vapour also determine its pressure ; the rate of bombardment therefore 
depends on the pressure of the vapour. 

Now let us suppose that we decrease the volume of the vessel in 
Fig. 12.7 by pushing in the piston. Then we momentarily increase the 
density of the vapour, and hence the number of its molecules striking 
the liquid surface per second. The rate of condensation thus becomes 
greater than the rate of evaporation, and the liquid grows at the 
expense of the vapour. As the vapour condenses its density falls, and 
so does the rate of condensation. The dynamic equilibrium is restored 
when the rate of condensation, and the density of the vapour, have 
returned to their original values. The pressure of the vapour will then 
also have returned to its original value. Thus the pressure of a saturated 
vapour is independent of its volume. The proportion of liquid to vapour, 
however, increases as the volume decreases. 



302 



ADVANCED LEVEL PHYSICS 



Let us now suppose that we warm the vessel in Fig. 12.7, but keep the 
piston fixed. Then we increase the rate of evaporation from the liquid, 
and increase the proportion of vapour in the mixture. Since the volume 
is constant, the pressure of the vapour rises, and increases the rate 
at which molecules bombard the liquid. Thus the dynamic equilibrium 
is restored, at a higher pressure of vapour. The increase of pressure 
with temperature is rapid, because the rate of evaporation of the liquid 
increases rapidly — almost exponentially — with the temperature. A 
small rise in temperature causes a large increase in the proportion of 
molecules in the liquid moving fast enough to escape from it. 

Boiling 

A liquid boils when its saturated vapour pressure is equal to the atmo- 
spheric pressure. To see that this is true, we take a closed J-shaped 
tube, with water trapped in its closed limb (Fig. 12.8 (a)). We heat the 

tube in a beaker of 
water, and watch the 
water in the J-tube. It 
remains trapped as at 
(a) until the water in 
the beaker is boiling. 
Then the water in the 
J-tube comes to the 
same level in each limb, 
showing that the pres- 
sure of the vapour in 
the closed limb is equal 
to the pressure of the 
air outside (Fig. 12.8 

(b)). 

The J-tube gives a 
simple means of mea- 
suring the boiling-point 
of a liquid which is in- 
flammable, or which has 
a poisonous vapour, or 





(a) 



(b) 



(c) 



Fig. 12.8. Use of J-tube for boiling-point. 



of which only a small quantity can be had. A few drops of the liquid 
are imprisoned by mercury in the closed limb of the tube, all entrapped 
air having been shaken out (Fig. 12.8 (c)). The tube is then heated in a 
bath, and the temperature observed at which the mercury comes to the 
same level in both limbs. The bath is warmed a little further, and then 
a second observation made as the bath cools; the mean of the two 
observations is taken as the boiling-point of the liquid. 

Boiling differs from evaporation in that a liquid evaporates from its 
surface alone, but it boils throughout its volume. If we ignore the 
small hydrostatic pressure of the liquid itself, we may say that the 
pressure throughout a vessel of liquid is the atmospheric pressure. 
Therefore, when the saturated vapour pressure is equal to the atmo- 
spheric pressure, a bubble of vapour can form anywhere in the liquid. 



CHANGE OF STATE 



303 



Generally the bottom of the liquid is the hottest part of it, and bubbles 
form there and rise through the liquid to the surface. Just before the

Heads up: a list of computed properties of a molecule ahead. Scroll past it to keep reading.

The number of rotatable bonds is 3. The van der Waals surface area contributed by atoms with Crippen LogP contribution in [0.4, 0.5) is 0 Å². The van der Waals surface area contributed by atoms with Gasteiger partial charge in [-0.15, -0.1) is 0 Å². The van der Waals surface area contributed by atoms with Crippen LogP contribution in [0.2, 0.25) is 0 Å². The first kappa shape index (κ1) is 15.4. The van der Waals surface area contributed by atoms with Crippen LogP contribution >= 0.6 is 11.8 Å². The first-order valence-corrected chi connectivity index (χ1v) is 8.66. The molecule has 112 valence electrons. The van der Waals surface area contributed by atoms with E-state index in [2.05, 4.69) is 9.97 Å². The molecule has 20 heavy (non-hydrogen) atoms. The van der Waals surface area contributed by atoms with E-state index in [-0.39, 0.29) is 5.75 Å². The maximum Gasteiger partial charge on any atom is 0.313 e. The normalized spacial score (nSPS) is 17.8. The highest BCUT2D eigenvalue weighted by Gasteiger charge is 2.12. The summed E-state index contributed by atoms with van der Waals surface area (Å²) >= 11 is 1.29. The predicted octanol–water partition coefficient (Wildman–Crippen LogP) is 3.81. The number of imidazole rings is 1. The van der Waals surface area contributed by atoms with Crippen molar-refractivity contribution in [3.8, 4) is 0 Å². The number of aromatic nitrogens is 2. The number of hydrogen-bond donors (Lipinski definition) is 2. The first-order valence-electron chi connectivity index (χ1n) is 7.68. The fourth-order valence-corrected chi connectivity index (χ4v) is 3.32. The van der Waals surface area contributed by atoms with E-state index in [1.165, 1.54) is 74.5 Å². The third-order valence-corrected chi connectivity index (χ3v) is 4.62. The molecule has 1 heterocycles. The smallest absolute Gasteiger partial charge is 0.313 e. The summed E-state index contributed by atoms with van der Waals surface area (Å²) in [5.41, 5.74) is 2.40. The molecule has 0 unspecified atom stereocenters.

liquid boils, its bottom part may be at the boiling-point, and its upper 
part below. Bubbles of vapour then form at the bottom, rise in to the 
colder liquid, and then collapse. The collapsing gives rise to the singing 
of a kettle about to boil. 

Further Consideration of Boiling 

The account of boiling which we have just given is crude because 
in it we ignored the effect of surface-tension. Because 
of surface tension, a bubble can exist in a liquid only 
if there is an excess pressure inside it. If y is the sur- 
face-tension of the liquid, and r the radius of the 
bubble, the excess pressure is 2y/r. If the bubble is 
formed at a depth h below the surface of the liquid, 
as in Fig. 12.9, the external pressure acting on it is 



P = P a + hpg, 

where P a = atmospheric pressure, p = density of 
liquid, g = acceleration of gravity. 

Therefore a bubble, of radius r, can form at a depth 
h only if its vapour pressure, p, satisfies the equation 



' a 

1 



X 



Fig. 12.9. Boiling. 



P = P + 



2y 



= P a +hpg + 



2y 



If the radius r is small, the term 2y/r is great, and the bubble cannot 
form unless the vapour pressure is considerably above atmospheric. 
In fact the equation shows that a bubble can never start from zero 
radius, because it would require an infinite vapour pressure to do so. 
Bubbles actually form on roughnesses in the vessel, or specks of solid 
suspended in the liquid. Very clean water in a very smooth beaker may 
not boil until it is well above 100°C; its bubbles then grow violently, 
and the liquid 'bumps' in the beaker. A piece of broken pipe-clay pre- 
vents bumping, by presenting fine points for the bubbles to form on. 

Thus the temperature of a boiling liquid is not definite — it depends 
on the conditions of boiling. But the temperature of the vapour is 
definite. The vapour escaping is in equilibrium with the liquid at the 
surface, and is at atmospheric pressure. Its temperature, therefore, is 
the temperature at which the saturated vapour pressure is equal to the 
atmospheric pressure. This idea is important in defining the upper 
fixed point of the temperature scale (p. 190). We say that the upper 
fixed point is the temperature of the steam from water boiling under